Someone Perfect (The Westcott Series) - book cover
  • Publisher : Berkley
  • Published : 30 Nov 2021
  • Pages : 432
  • ISBN-10 : 0593335309
  • ISBN-13 : 9780593335307
  • Language : English

Someone Perfect (The Westcott Series)

Sometimes, just one person can pull a whole family apart. And sometimes, it just takes one person to pull it back together. For fans of Bridgerton, New York Times bestselling Regency Romance author Mary Balogh shows how love truly conquers all in this new Westcott family novel.

As a young man, Justin Wiley was banished by his father for mysterious reasons, but now his father is dead, and Justin has been Earl of Brandon for six years. A dark, dour man, he nonetheless takes it as his responsibility to care for his half-sister Maria when her mother dies. He travels to her home to fetch her back to the family seat at Everleigh Park.

Although she adored him once, Maria now loathes Justin, and her friend Lady Estelle Lamarr can see immediately how his very name upsets her. When Justin arrives and invites Estelle and her brother to accompany Maria to Everleigh Park to help with her distress, she begrudgingly agrees for Maria's sake.

As family secrets unravel in Maria's homecoming, Justin, too, uncovers his desire for a countess. And, while he may believe he's found an obvious candidate in the beautiful 25-year-old Lady Estelle, she is most certain that they could never make a match...

Editorial Reviews

Praise for the novels of Mary Balogh

"One of the best!"-Julia Quinn

"Balogh is today's superstar heir to the marvelous legacy of Georgette Heyer, (except a lot steamier!)"-Susan Elizabeth Phillips

"With her brilliant, beautiful and emotionally intense writing Mary Balogh sets the gold standard in historical romance."-Jayne Ann Krentz

"When it comes to historical romance, Mary Balogh is one of my favorites!"-Eloisa James

"A superb author whose narrative voice comments on the characters and events of her novel in an ironic tone reminiscent of Jane Austen."-Milwaukee Journal Sentinel

"Mary Balogh just keeps getting better and better…interesting characters and great stories to tell...well worth your time."-The Atlanta Journal-Constitution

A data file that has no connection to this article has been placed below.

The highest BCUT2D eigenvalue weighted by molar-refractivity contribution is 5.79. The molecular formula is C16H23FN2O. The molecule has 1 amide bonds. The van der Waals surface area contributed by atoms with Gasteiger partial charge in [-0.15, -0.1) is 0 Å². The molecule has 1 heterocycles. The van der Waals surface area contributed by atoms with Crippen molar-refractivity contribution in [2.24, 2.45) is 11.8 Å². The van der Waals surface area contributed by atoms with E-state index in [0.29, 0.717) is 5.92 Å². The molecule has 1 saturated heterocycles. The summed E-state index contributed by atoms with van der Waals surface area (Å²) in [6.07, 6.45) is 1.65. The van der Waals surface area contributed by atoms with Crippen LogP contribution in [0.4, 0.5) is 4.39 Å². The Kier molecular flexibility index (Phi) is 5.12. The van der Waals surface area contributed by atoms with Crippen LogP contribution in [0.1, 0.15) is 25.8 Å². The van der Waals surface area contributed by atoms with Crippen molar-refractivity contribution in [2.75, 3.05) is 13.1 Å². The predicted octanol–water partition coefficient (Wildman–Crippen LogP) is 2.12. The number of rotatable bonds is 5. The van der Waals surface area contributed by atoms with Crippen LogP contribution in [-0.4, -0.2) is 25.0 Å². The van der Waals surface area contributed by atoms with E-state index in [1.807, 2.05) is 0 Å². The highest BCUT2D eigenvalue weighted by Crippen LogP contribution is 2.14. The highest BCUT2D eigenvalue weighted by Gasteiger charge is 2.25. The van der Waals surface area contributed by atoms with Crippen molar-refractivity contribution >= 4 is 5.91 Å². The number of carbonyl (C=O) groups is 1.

"I loved this book. I read it in one sitting and it made me smile a lot and cry a little."-Smart Bitches, Trashy Books

Readers Top Reviews

Regency Belle
Enjoyed this book. Mary Balogh never fails to write from the heart. Creating memorable characters who are not always perfect but show us a great deal about love and family relationships.
normally a fanFrance
I have read and loved practically all MB’s books. Once I start I have to read till the end because the story is so absorbing. Not this book. I am only half way through but find my attention wandering. There are so many relatives that clutter the plot with their mindless chatter plus endless descriptions of the mansion and its rooms. Can only give three stars so far though when I finish the book maybe this will improve. Hope so. Will be back if this happens. Have now finished the book but afraid I still give it three stars. The story did not keep my attention and I felt the couple fell in love so unexpectedly and quickly. And oh all those names at the wedding! This is only my subjective opinion and maybe others will will enjoy it more, I hope so.
Anne Mammy
Having read all the Westcott series, I was eagerly looking forward to this last instalment. It's not perfect by any means. Mary of course has the difficult task of keeping on board those readers who are familiar with the Westcotts and those for whom it is their first encounter with the family. As well as that there are all the branches of the Brandons to become familiar with. It does get a bit overwhelming. The book improves as the story develops and the main characters are at last embedded in the story. Of course, this is not the sort of book which will keep you in suspense for the next development, it's all very predictable, but I really did like Ricky. Mary's depiction of a simple minded boy is warm and compassionate. So a good read overall, even if there are a few flaws. No one is perfect! I wonder if we'll get a book centred around Bertrand? I hope so!
C. A.East End Lady